Health Legacy of Cleveland encourages you to:
Be more vigilant than ever about your overall health during the pandemic. Take up heart-healthy habits like staying active by increasing your daily steps (if medically possible). Avoid overeating, which can be challenging for people that find themselves working from home. Eating foods with lower cholesterol and lower sodium are great for your weight loss and also factor into a healthy cardiovascular system. It is important to get cholesterol and blood pressure screenings on a regular basis. It is also important to understand what your screening results mean in terms of preventing heart disease.
2022 CDC’S Heart Month Information:
For addressing barriers to health equity in communities disproportionately affected by cardiovascular disease:
February is a time when all people can focus on their cardiovascular health. The Division for Heart Disease and Stroke Prevention is shining a light on hypertension (high blood pressure) as a leading risk factor for heart disease and stroke.
Americans at Risk for Heart Disease
Key Risk Factors:
Several other medical conditions and lifestyle choices can also put people at a higher risk for heart disease, including:
The above situations can impact the heart:
As plaque builds up in the arteries of a person with heart disease, the inside of the arteries begins to narrow, which lessens or blocks the flow of blood. Plaque can also rupture (break open). When it does, a blood clot can form on the plaque, blocking the flow of blood.
Heart Disease in the United States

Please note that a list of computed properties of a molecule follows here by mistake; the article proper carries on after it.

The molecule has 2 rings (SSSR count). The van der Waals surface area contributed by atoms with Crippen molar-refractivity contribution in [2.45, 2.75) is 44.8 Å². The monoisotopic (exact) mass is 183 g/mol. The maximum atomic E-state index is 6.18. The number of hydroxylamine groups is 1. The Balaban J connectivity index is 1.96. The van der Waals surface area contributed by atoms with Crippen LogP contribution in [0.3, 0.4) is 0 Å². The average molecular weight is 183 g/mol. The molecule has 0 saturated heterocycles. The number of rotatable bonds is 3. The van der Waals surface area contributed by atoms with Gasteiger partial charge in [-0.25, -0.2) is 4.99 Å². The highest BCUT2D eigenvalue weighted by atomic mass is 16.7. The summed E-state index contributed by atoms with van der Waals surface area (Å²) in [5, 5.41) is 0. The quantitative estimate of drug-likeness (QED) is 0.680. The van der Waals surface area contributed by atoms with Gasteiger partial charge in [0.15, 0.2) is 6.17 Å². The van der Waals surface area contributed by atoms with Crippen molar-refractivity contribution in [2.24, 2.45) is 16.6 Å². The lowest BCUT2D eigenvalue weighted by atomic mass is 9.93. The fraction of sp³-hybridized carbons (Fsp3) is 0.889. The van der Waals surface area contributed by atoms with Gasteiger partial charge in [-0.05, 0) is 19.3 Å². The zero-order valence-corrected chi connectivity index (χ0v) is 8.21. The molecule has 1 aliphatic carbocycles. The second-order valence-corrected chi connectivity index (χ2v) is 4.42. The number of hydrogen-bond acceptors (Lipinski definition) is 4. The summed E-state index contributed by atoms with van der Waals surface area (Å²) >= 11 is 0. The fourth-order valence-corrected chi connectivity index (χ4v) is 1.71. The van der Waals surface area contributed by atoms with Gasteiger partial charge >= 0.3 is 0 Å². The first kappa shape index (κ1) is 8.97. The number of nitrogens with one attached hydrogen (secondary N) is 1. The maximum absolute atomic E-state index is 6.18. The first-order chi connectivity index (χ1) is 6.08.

- Heart disease is the leading cause of death for men, women, and people of most racial and ethnic groups in the United States.1
- One person dies every 36 seconds in the United States from cardiovascular disease.1
- About 659,000 people in the United States die from heart disease each year—that’s 1 in every 4 deaths.2
- Heart disease costs the United States over $363 billion each year.
- Centers for Disease Control and Prevention. Underlying Cause of Death, 1999–2018. CDC WONDER Online Database. Atlanta, GA: Centers for Disease Control and Prevention; 2018. Accessed March 12, 2020.
- Virani SS, Alonso A, Aparicio HJ, Benjamin EJ, Bittencourt MS, Callaway CW, et al. Heart disease and stroke statistics—2021 update: a report from the American Heart Association external icon. 2021;143:e254–e743.
- Fryar CD, Chen T-C, Li X. Prevalence of uncontrolled risk factors for cardiovascular disease: United States, 1999–2010 pdf icon[PDF-494K]. NCHS data brief, no. 103. Hyattsville, MD: National Center for Health Statistics; 2012. Accessed May 9, 2019.
- Centers for Disease Control and Prevention, National Center for Health Statistics. About Multiple Cause of Death, 1999–2019. CDC WONDER Online Database website. Atlanta, GA: Centers for Disease Control and Prevention; 2019. Accessed February 1, 2021.
- Heron, M. Deaths: Leading causes for 2017pdf icon. National Vital Statistics Reports;68(6). Accessed November 19, 2019.